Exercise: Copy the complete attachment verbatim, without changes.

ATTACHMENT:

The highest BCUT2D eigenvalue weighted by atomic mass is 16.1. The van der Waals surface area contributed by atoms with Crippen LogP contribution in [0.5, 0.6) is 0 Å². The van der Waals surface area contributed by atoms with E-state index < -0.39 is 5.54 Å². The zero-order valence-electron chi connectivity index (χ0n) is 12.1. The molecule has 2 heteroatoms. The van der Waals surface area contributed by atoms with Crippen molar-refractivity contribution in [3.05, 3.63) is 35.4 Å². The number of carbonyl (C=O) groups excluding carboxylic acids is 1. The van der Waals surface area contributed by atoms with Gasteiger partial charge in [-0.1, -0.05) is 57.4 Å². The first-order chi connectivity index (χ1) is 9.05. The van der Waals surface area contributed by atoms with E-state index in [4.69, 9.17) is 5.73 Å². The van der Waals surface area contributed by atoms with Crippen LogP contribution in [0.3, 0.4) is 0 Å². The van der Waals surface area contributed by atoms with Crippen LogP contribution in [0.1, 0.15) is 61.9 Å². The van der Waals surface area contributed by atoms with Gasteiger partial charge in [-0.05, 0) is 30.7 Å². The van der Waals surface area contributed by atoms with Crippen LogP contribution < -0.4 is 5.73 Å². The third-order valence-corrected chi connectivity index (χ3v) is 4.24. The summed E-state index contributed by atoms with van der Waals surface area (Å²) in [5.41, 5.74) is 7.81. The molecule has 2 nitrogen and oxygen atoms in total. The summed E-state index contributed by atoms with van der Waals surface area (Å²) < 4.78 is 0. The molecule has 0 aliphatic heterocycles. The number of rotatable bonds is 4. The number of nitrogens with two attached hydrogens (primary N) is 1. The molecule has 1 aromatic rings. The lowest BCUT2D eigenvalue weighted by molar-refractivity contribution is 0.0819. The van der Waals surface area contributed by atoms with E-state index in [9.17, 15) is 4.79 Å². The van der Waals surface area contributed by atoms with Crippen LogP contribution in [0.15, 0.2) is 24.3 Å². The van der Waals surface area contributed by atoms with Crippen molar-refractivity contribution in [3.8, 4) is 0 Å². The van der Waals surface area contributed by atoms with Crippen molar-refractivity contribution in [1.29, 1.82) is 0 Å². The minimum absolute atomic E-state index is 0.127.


The highest BCUT2D eigenvalue weighted by atomic mass is 16.1. The van der Waals surface area contributed by atoms with Crippen LogP contribution in [0.5, 0.6) is 0 Å². The van der Waals surface area contributed by atoms with E-state index < -0.39 is 5.54 Å². The zero-order valence-electron chi connectivity index (χ0n) is 12.1. The molecule has 2 heteroatoms. The van der Waals surface area contributed by atoms with Crippen molar-refractivity contribution in [3.05, 3.63) is 35.4 Å². The number of carbonyl (C=O) groups excluding carboxylic acids is 1. The van der Waals surface area contributed by atoms with Gasteiger partial charge in [-0.1, -0.05) is 57.4 Å². The first-order chi connectivity index (χ1) is 9.05. The van der Waals surface area contributed by atoms with E-state index in [4.69, 9.17) is 5.73 Å². The van der Waals surface area contributed by atoms with Crippen LogP contribution in [0.3, 0.4) is 0 Å². The van der Waals surface area contributed by atoms with Crippen LogP contribution in [0.1, 0.15) is 61.9 Å². The van der Waals surface area contributed by atoms with Gasteiger partial charge in [-0.05, 0) is 30.7 Å². The van der Waals surface area contributed by atoms with Crippen LogP contribution < -0.4 is 5.73 Å². The third-order valence-corrected chi connectivity index (χ3v) is 4.24. The summed E-state index contributed by atoms with van der Waals surface area (Å²) in [5.41, 5.74) is 7.81. The molecule has 2 nitrogen and oxygen atoms in total. The summed E-state index contributed by atoms with van der Waals surface area (Å²) < 4.78 is 0. The molecule has 0 aliphatic heterocycles. The number of rotatable bonds is 4. The number of nitrogens with two attached hydrogens (primary N) is 1. The molecule has 1 aromatic rings. The lowest BCUT2D eigenvalue weighted by molar-refractivity contribution is 0.0819. The van der Waals surface area contributed by atoms with E-state index in [9.17, 15) is 4.79 Å². The van der Waals surface area contributed by atoms with Crippen LogP contribution in [0.15, 0.2) is 24.3 Å². The van der Waals surface area contributed by atoms with Crippen molar-refractivity contribution in [3.8, 4) is 0 Å². The van der Waals surface area contributed by atoms with Crippen molar-refractivity contribution in [1.29, 1.82) is 0 Å². The minimum absolute atomic E-state index is 0.127.